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July 1927


Author Affiliations

Assistant Professor of Surgery, University of Michigan ANN ARBOR, MICH.

Arch Surg. 1927;15(1):75-88. doi:10.1001/archsurg.1927.01130190078006

Rigid flatfoot is generally considered to be the result of prolonged eversion and abduction, unrelieved by treatment. A failure of proper balance of the foot because of congenital or acquired weakness is considered the primary fault. The mechanism of the development of the alteration in relationship to the tarsal bones is dependent on the faulty position of the foot, which throws excessive and prolonged strain on ligamentous structures. The ligaments are not physiologically capable of resisting prolonged strain, and give way, allowing the tarsal bones to rotate into the typical deformity of flatfoot. The altered position of the tarsal bones and their articulations tends to produce a rigid foot.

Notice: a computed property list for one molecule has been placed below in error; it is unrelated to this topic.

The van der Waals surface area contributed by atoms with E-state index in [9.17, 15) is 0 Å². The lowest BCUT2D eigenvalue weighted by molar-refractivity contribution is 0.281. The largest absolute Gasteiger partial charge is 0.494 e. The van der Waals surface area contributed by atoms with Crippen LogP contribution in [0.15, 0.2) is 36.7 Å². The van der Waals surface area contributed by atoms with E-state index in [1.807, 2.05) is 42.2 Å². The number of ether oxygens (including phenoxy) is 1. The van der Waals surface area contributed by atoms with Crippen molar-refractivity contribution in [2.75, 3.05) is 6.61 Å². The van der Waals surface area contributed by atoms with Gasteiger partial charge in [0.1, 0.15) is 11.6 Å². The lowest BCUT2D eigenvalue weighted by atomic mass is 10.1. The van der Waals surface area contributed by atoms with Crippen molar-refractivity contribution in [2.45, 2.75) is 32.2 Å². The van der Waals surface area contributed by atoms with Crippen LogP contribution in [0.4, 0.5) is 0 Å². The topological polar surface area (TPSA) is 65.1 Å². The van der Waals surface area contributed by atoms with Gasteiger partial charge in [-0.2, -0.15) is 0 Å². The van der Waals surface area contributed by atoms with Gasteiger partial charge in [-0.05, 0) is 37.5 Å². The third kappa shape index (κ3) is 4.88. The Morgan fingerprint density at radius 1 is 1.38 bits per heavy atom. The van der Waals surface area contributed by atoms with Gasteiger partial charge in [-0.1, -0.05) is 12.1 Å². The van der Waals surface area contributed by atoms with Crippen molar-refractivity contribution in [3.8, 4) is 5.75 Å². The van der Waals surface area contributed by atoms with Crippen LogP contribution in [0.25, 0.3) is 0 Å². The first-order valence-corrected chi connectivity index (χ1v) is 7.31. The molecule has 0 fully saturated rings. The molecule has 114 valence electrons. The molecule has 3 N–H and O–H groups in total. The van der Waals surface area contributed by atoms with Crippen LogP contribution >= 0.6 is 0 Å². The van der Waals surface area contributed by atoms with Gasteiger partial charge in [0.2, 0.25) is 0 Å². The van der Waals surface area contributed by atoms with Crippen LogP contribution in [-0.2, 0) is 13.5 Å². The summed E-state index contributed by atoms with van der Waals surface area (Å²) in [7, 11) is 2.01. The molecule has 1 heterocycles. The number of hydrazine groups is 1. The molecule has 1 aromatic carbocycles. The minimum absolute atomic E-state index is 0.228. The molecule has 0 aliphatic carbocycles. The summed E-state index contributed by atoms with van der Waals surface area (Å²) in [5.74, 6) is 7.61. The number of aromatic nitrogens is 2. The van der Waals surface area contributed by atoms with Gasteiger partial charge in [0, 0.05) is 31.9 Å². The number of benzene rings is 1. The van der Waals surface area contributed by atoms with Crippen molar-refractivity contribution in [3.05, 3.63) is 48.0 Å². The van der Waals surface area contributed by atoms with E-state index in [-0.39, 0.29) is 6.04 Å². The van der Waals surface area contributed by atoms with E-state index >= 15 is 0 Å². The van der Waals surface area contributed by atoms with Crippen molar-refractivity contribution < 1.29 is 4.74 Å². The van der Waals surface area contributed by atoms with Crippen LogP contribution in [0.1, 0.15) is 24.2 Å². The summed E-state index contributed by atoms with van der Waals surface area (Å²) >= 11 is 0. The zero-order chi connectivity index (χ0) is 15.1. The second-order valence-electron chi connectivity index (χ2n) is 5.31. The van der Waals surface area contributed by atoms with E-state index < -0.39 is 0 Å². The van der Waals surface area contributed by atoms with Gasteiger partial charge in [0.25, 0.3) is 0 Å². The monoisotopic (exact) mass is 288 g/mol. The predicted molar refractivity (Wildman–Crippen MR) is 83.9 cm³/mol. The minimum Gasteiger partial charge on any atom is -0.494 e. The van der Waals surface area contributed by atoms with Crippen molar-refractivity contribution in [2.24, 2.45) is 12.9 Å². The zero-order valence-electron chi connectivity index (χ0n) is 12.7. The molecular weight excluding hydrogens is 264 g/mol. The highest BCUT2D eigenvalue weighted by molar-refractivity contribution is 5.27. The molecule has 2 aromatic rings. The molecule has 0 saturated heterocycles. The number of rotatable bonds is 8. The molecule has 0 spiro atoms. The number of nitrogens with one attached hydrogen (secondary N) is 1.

Although the rigid foot is less mobile than the normal one, it is frequently asymptomatic. In some cases, however, the foot remains painful, and the rigidity is greatly exaggerated by muscle spasm, chiefly of the peroneal group. This condition produces more

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